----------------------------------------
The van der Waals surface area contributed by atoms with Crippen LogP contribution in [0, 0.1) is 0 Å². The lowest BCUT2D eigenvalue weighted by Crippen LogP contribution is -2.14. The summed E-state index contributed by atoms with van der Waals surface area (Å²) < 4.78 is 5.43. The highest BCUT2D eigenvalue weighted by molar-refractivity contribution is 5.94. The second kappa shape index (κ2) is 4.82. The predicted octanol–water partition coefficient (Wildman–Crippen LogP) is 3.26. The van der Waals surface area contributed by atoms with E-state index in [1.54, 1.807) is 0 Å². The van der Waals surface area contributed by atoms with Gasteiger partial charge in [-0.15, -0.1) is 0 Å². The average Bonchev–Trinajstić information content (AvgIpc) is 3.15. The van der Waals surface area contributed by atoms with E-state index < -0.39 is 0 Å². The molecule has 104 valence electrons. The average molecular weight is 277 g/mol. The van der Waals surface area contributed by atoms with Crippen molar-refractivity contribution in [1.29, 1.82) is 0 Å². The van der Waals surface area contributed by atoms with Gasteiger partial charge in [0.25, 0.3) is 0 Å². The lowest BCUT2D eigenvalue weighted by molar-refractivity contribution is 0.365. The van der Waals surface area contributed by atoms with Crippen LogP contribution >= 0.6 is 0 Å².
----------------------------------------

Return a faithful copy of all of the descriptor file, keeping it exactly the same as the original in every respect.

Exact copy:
The van der Waals surface area contributed by atoms with Crippen LogP contribution in [0, 0.1) is 0 Å². The lowest BCUT2D eigenvalue weighted by Crippen LogP contribution is -2.14. The summed E-state index contributed by atoms with van der Waals surface area (Å²) < 4.78 is 5.43. The highest BCUT2D eigenvalue weighted by molar-refractivity contribution is 5.94. The second kappa shape index (κ2) is 4.82. The predicted octanol–water partition coefficient (Wildman–Crippen LogP) is 3.26. The van der Waals surface area contributed by atoms with E-state index in [1.54, 1.807) is 0 Å². The van der Waals surface area contributed by atoms with Gasteiger partial charge in [-0.15, -0.1) is 0 Å². The average Bonchev–Trinajstić information content (AvgIpc) is 3.15. The van der Waals surface area contributed by atoms with E-state index < -0.39 is 0 Å². The molecule has 104 valence electrons. The average molecular weight is 277 g/mol. The van der Waals surface area contributed by atoms with Crippen molar-refractivity contribution in [1.29, 1.82) is 0 Å². The van der Waals surface area contributed by atoms with Gasteiger partial charge in [0.25, 0.3) is 0 Å². The lowest BCUT2D eigenvalue weighted by molar-refractivity contribution is 0.365. The van der Waals surface area contributed by atoms with Crippen LogP contribution >= 0.6 is 0 Å².